The Survivor DVD review

Once the most expensive Australian movie of all time, James catchs up with The Survivor...

The Survivor

Released in 1981, The Survivor stands as a movie of note in that it was the first Australian feature to cost more than a million Australian Dollars to make. As well as cracking that milestone, the film features the last screen appearance of Hollywood legend Joseph Cotten (star of Shadow of a Doubt, Citizen Kane and The Third Man, for starters) as a priest and is directed by British thesp David Hemmings (who was often played by a piece of wood according to the Monty Python team). Going beyond the factoids though, this Aussie production, finally available for the first time on DVD, isn’t really that fascinating.

The Survivor starts with a disastrous plane crash: an unfortunate incident in which many innocent people perish except, strangely enough, the pilot. The surviving man, Keller, is played by Robert Powell (currently on British TV screens as a doctor in Holby City) who also appeared as a doomed airman in Ken Russell’s cinematic take on The Who’s rock-opera Tommy; this is not a man you want in the cockpit. As the authorities pore over the wreckage and Powell’s pilot tries to remember what happened, strange voices and supernatural occurrences start to happen around the crash sight. Jenny Agutter’s character, Hobbs, is particularly attuned to the spiritual vibrations, and contacts Keller as they seek to put the spirits to rest and find the reason behind the tragedy.

The premise is promising, but, sadly, the end result is pretty forgettable and, unlike the ill-fated plane, doesn’t catch fire. There are unsettling moments and the music and sound effects do an excellent job at conjuring up an eerie atmosphere, but whilst the audio is effective, the rest of the direction diminishes any suspense or tension.

There are several chilling scenes, but The Survivor ultimately fails to build on the select few shock sequences and sustain an underlying anxiety from start to finish. As a result, in its pretty plain execution we are left with a supernatural horror plot that plays out like a pedestrian television drama. $1 million may get you a scale-size plane and the required impressive pyrotechnics, but as proved by The Survivor, it doesn’t get you a strong narrative in which audiences can immerse themselves.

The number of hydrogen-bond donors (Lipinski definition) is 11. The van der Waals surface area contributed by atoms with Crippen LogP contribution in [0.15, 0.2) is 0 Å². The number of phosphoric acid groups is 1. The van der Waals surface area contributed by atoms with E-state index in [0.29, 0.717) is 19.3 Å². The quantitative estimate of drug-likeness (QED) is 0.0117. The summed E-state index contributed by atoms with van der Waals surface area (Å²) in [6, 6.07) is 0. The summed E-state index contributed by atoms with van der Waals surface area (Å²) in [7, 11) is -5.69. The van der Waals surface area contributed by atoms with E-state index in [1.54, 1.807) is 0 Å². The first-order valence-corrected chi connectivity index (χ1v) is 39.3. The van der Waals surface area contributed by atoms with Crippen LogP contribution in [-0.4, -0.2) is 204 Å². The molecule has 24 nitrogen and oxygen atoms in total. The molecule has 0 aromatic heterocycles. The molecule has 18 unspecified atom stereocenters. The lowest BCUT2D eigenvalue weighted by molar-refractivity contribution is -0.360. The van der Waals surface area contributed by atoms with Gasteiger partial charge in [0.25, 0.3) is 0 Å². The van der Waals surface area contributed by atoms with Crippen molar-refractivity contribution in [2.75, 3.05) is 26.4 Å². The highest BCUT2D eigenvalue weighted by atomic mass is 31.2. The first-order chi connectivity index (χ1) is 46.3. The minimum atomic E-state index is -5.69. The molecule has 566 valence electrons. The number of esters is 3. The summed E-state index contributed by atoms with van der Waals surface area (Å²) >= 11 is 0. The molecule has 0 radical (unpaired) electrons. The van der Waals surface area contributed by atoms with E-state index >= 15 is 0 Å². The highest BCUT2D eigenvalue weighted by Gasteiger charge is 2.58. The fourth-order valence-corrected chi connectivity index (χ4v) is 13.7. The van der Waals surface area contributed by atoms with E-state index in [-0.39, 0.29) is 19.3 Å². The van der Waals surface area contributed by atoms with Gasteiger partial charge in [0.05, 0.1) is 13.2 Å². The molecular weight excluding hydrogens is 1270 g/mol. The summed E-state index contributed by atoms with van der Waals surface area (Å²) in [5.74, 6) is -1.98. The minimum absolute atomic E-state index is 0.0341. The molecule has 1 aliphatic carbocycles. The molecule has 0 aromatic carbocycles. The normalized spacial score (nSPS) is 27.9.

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The new DVD release is also disappointing in that it doesn’t offer much beyond the standard chapter selection and retro trailer, which – along with the flaming skull menu graphics – promises a horror movie to really rile you. Viewers can take comfort then if they feel let down by the lack of resonance in The Survivor by considering the trailers for other obscure, forgotten Aussie films that you have no choice but to enjoy before you get to the main event. Storm Boy, Malcolm and Doing Time For Patsy Kline may, in fact ,be masterpieces, but the terrible adverts that precede The Survivor do nothing to persuade me. As such, this DVD is not the most powerful promotional article for the Australian film industry.

Altogether, The Survivor isn’t a soaring success, but isn’t bad as a well-acted flick with some spooky moments. It’s just a shame that David Hemmings fails to direct a pretty decent concept into a captivating horror-drama that holds interest all the way through.

Film:

2 stars
Disc::
1 stars

3 February 2009

Rating:

2 out of 5